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    Confessions of a Burning Man

    Smoldering man

    "Confessions of a Burning Man" shows enough to interest us in the alternative desert festival a bit, but not enough to convince us that it's truly an adventure in outré artistic expression rather than an inward-looking ego boost.


    Somewhere between the apocalyptic milieu of "Mad Max" and the warm, kaleidoscopic sensibility of the Summer of Love lies the Burning Man festival, an annual unleashing of San Francisco's Id in a built-from-scratch city in the desert of Nevada. "Confessions of a Burning Man," treating the annual event with the earnestness of cult propaganda through the sanitizing lens and slick production style of corporate PR, bypasses the event's media-sensationalized aspects (massive consumption of hallucinogens, public nudity, and orgiastic frenzy) in favor of portraying the more quotidian and spiritual experiences of four Burning Man novitiates. The film succeeds in this to a fault, as the dullness of the four is unwelcome ballast, pinning the audience down and away from the more interesting things happening on the film's periphery.

    Directed by: Paul Barnett, Unsu Lee.
    Featuring: Kevin Epps, Anna Getty, Samantha Weaver, Michael Winaker.
    Cinematography: Paul Barnett, Unsu Lee.
    Edited by: Robbie Proctor.

    Related links: Official site
    The film has other aims, also: it portrays the logistical details of creating a large city that is ephemeral by design, and, through interviews with the festival's founder, unfolds the anti-consumerist, anti-corporate philosophy of the event. Imagine the philosophy of unlicensed pleasure advocated by the 1960s Situationists, with the world-revolutionary Marxism replaced with a fuzzy anti-commercialism and eco-friendliness, and you have a pretty good idea.

    Disappointingly, the reality of the festival leaves an even more bitter taste than the softheaded political critique which the festival purports to embody. Rather than political utopia, the Burning Man is more an exclusive, temporary resort that replicates social inequities just as a resort in Cancun does: only those with leisure and money can attend (the ten-day festival costs $250 a head, plus thousands more in travel arrangements, provisions, quarters, etc.), and the crowd is overwhelmingly white. Even the anti-consumerist aspect of the critique can't stand in the face of the rampant consumerism on display: GPS positioning devices used to demarcate camp plots, special materials used as shelter, large vehicles for transportation, prepared foods, and the downplayed use of drugs, one of America's favorite consumption items (though not a conspicuous one, by fiat of the "establishment" — a word that predictably floats through the film). Philosophically, it doesn't really matter that commerce is banned at the event when everything is bought beforehand.

    Confessions of a Burning Man  
    However, trim the self-righteous yet wholly inadequate politics, and the festival has its great side. It is an active and nurturing site for the aesthetic imagination, and will serve, if it does not already, as a crucible for significant visual art and artists. The festival's carnival atmosphere, Dionysian drive, apotheosis of self-expression, creative tolerance, and wide-open moral license is fuel to both aesthetic production and appreciation, and the film can't help but get caught up in the feverish artistry on display in multiple media (watch for the fire dancers, dildo chess, gargantuan sculptures, and mausoleum built of discarded goods).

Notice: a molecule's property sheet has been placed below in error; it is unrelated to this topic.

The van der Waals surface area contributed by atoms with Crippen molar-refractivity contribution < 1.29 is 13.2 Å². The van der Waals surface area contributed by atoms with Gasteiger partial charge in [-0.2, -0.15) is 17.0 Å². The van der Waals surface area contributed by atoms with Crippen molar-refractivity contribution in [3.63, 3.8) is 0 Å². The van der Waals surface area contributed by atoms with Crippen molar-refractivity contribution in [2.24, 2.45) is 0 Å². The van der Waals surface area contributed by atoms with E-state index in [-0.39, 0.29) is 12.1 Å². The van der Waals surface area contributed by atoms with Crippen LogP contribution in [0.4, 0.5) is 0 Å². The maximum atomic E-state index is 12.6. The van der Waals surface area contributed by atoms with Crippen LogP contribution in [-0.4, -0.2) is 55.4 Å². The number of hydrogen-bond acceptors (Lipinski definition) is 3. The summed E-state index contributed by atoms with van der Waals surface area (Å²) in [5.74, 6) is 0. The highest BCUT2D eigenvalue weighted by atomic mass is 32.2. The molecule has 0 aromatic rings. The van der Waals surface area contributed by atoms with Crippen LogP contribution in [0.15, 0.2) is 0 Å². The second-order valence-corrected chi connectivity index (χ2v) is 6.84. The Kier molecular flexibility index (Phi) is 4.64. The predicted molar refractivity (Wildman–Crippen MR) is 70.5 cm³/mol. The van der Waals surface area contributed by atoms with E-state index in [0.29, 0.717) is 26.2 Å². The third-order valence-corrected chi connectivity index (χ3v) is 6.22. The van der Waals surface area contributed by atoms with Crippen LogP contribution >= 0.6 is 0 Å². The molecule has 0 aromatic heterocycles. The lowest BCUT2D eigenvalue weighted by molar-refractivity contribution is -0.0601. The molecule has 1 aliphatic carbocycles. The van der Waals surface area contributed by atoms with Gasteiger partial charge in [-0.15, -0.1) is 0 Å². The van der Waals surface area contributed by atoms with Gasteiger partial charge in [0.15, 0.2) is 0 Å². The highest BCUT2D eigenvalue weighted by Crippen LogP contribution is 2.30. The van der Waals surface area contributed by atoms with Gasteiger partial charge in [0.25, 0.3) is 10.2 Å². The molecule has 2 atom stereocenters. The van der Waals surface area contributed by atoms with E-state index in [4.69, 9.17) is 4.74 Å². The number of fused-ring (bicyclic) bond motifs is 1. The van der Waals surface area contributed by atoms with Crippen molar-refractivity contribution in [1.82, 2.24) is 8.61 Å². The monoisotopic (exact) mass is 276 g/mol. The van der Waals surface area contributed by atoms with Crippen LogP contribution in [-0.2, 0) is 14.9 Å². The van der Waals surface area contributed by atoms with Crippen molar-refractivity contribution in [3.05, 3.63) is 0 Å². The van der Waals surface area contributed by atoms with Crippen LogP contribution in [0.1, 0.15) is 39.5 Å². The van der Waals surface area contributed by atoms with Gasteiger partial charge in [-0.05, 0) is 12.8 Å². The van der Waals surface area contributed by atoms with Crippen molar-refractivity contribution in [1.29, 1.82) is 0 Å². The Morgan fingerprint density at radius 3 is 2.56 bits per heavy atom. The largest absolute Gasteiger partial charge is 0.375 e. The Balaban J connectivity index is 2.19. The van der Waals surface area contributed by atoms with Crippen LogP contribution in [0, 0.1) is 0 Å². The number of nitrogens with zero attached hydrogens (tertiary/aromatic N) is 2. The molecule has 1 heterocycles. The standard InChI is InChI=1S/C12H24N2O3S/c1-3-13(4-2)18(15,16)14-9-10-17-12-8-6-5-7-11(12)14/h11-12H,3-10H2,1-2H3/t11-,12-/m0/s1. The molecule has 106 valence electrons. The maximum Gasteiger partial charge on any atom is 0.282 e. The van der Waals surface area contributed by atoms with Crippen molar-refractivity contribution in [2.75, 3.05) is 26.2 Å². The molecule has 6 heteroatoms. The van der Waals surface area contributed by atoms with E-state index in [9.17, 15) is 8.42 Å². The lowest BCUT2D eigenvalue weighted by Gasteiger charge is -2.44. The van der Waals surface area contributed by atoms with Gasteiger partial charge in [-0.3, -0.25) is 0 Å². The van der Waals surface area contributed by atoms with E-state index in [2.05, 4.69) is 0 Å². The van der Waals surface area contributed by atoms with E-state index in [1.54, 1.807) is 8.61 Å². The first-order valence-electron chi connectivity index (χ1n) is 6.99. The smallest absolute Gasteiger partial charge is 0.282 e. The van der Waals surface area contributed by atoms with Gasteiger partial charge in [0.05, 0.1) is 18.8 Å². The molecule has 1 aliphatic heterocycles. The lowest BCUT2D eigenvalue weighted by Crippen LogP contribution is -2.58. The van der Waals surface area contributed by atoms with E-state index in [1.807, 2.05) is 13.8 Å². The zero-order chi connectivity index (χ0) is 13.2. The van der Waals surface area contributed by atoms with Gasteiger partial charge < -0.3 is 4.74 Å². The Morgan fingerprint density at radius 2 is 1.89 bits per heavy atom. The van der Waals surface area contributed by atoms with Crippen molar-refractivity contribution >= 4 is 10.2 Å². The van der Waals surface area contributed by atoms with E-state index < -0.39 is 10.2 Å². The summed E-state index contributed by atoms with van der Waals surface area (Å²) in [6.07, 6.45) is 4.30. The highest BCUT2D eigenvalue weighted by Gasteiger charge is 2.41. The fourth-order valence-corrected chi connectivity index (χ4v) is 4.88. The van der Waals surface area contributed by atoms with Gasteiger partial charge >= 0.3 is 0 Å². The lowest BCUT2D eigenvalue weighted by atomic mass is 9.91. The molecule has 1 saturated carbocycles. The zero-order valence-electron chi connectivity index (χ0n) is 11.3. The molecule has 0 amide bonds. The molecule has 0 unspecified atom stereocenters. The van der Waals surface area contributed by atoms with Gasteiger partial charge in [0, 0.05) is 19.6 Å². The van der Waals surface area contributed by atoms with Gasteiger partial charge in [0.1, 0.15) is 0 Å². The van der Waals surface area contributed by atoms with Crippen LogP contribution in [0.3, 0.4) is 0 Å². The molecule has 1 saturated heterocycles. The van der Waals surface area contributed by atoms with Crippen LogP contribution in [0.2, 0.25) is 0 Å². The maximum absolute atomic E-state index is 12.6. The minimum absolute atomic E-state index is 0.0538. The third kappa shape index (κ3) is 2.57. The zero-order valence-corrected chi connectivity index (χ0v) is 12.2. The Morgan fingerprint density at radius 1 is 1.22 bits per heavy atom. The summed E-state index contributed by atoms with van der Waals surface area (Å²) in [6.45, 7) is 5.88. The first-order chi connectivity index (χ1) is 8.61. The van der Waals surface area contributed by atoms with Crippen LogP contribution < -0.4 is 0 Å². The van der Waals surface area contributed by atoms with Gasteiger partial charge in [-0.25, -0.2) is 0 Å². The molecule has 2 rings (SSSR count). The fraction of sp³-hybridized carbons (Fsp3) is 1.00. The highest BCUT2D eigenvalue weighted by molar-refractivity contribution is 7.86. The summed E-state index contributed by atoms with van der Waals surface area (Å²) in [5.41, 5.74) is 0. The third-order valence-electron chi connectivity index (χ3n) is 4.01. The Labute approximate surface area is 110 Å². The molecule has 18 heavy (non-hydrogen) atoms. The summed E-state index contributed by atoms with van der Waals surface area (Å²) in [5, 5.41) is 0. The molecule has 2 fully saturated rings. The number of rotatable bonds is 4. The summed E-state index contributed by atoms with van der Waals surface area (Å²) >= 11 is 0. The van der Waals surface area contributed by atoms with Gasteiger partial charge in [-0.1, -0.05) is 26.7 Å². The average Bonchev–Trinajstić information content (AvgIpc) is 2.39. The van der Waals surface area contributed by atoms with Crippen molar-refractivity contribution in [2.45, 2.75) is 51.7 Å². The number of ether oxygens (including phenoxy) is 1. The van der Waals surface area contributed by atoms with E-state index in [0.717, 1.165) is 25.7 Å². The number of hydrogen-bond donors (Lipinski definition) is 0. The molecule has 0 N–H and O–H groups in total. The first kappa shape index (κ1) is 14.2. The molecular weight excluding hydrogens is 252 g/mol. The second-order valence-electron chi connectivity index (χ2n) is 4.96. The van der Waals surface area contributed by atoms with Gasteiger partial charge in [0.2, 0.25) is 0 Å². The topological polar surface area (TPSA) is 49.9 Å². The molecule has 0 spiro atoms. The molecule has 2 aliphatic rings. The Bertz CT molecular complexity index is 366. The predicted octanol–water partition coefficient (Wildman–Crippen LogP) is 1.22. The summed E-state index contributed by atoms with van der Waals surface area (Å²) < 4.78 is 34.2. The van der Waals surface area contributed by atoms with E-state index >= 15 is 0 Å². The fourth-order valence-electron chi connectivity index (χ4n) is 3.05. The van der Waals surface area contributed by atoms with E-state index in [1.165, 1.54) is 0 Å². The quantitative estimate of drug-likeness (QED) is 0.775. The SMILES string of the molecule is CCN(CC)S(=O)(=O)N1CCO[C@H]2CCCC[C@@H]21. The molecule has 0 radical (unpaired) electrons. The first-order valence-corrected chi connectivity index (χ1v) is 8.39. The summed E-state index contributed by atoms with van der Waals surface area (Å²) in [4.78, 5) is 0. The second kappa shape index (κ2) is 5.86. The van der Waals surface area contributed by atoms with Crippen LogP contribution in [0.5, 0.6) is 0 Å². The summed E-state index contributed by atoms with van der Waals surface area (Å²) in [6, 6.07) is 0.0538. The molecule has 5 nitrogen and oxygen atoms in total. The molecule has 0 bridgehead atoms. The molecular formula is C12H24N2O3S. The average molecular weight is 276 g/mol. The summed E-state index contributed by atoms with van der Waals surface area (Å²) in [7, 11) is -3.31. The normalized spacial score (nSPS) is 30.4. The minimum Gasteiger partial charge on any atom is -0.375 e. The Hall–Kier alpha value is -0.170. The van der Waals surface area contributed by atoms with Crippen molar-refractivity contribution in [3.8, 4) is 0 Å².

Confessions of a Burning Man
    Notwithstanding the tantalizing glimpses, the avant-garde nature of the festival is not the film's focus. The focus is the "journey" of the four featured newbies, especially Samantha and Anna Getty (of the Getty family). Their self-absorbed quests for meaning evoke little interest or sympathy, especially as they take the festival to be just another tool in their toolkit for getting to know themselves. Samantha mouths eyeroll-provoking, New Age neo-platitudes, while pining for a steady relationship (her wish is granted). Anne waxes on the travails of being a Getty. Both are trying to work through the traumas of their childhoods. Only the cantankerous Michael, a career taxi driver who serves the same role at the festival, has enough detachment (and palpable disenchantment) to turn his thoughts outward, gruffly making some trenchant observations about the festival itself.

    The navel-gazing is front and center, while the roiling revels, imagination-expanding sculpture, dance, and ritual, and social experimentalism native to the festival are relegated to picturesque and peculiar background. The incongruity of Samantha and Anna unimaginatively negotiating the most ordinary concerns in an extraordinary place, perhaps the most freewheeling, uninhibited community in America, has satiric/ironic potential, but the filmmakers play it straight (for reasons that become obvious later, on bended knee). Those seeking the flavor, and some of the philosophy, of the Burning Man will find a taste here, but will have to look strenuously beyond the numbing MTV "Real World" foreground.

    MARCH 22, 2004

    Reader comments on Confessions of a Burning Man:

  • [no subject]   from , Mar 25, 2005
  • hey take it easy   from patrick, May 20, 2005
  • madnomad films   from robin, Jul 20, 2005
  • you dont know unless youve done it   from maria, Jan 24, 2006
  • comment on "smoldering man"   from John Comeau, Sep 6, 2006
  • Burning Man movie   from Vena, Jan 2, 2007

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